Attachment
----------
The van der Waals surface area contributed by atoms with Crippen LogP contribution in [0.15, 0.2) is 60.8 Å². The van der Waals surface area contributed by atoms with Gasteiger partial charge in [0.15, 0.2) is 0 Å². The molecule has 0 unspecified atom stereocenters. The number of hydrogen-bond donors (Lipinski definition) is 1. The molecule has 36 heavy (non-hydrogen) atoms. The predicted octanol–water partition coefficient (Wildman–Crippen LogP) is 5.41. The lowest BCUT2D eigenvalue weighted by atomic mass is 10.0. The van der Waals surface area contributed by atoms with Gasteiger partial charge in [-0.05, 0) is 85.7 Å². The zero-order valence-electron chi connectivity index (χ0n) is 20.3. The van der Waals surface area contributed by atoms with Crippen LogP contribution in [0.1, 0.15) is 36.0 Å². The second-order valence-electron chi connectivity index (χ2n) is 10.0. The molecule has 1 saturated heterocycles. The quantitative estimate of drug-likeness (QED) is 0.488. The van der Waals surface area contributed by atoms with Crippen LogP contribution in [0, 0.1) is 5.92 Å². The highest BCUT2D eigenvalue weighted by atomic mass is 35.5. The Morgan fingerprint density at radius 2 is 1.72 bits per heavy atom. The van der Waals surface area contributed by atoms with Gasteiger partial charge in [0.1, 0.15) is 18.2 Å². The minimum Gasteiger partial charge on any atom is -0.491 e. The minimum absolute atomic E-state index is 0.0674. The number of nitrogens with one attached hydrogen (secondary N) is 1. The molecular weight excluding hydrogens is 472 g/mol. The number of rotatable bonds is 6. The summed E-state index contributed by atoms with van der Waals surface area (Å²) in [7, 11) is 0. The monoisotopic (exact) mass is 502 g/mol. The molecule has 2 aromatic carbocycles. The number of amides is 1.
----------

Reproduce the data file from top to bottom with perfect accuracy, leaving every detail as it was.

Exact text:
The van der Waals surface area contributed by atoms with Crippen LogP contribution in [0.15, 0.2) is 60.8 Å². The van der Waals surface area contributed by atoms with Gasteiger partial charge in [0.15, 0.2) is 0 Å². The molecule has 0 unspecified atom stereocenters. The number of hydrogen-bond donors (Lipinski definition) is 1. The molecule has 36 heavy (non-hydrogen) atoms. The predicted octanol–water partition coefficient (Wildman–Crippen LogP) is 5.41. The lowest BCUT2D eigenvalue weighted by atomic mass is 10.0. The van der Waals surface area contributed by atoms with Gasteiger partial charge in [-0.05, 0) is 85.7 Å². The zero-order valence-electron chi connectivity index (χ0n) is 20.3. The van der Waals surface area contributed by atoms with Crippen LogP contribution in [0.1, 0.15) is 36.0 Å². The second-order valence-electron chi connectivity index (χ2n) is 10.0. The molecule has 1 saturated heterocycles. The quantitative estimate of drug-likeness (QED) is 0.488. The van der Waals surface area contributed by atoms with Crippen LogP contribution in [0, 0.1) is 5.92 Å². The highest BCUT2D eigenvalue weighted by atomic mass is 35.5. The Morgan fingerprint density at radius 2 is 1.72 bits per heavy atom. The van der Waals surface area contributed by atoms with Gasteiger partial charge in [0.1, 0.15) is 18.2 Å². The minimum Gasteiger partial charge on any atom is -0.491 e. The minimum absolute atomic E-state index is 0.0674. The number of nitrogens with one attached hydrogen (secondary N) is 1. The molecular weight excluding hydrogens is 472 g/mol. The number of rotatable bonds is 6. The summed E-state index contributed by atoms with van der Waals surface area (Å²) in [7, 11) is 0. The monoisotopic (exact) mass is 502 g/mol. The molecule has 2 aromatic carbocycles. The number of amides is 1.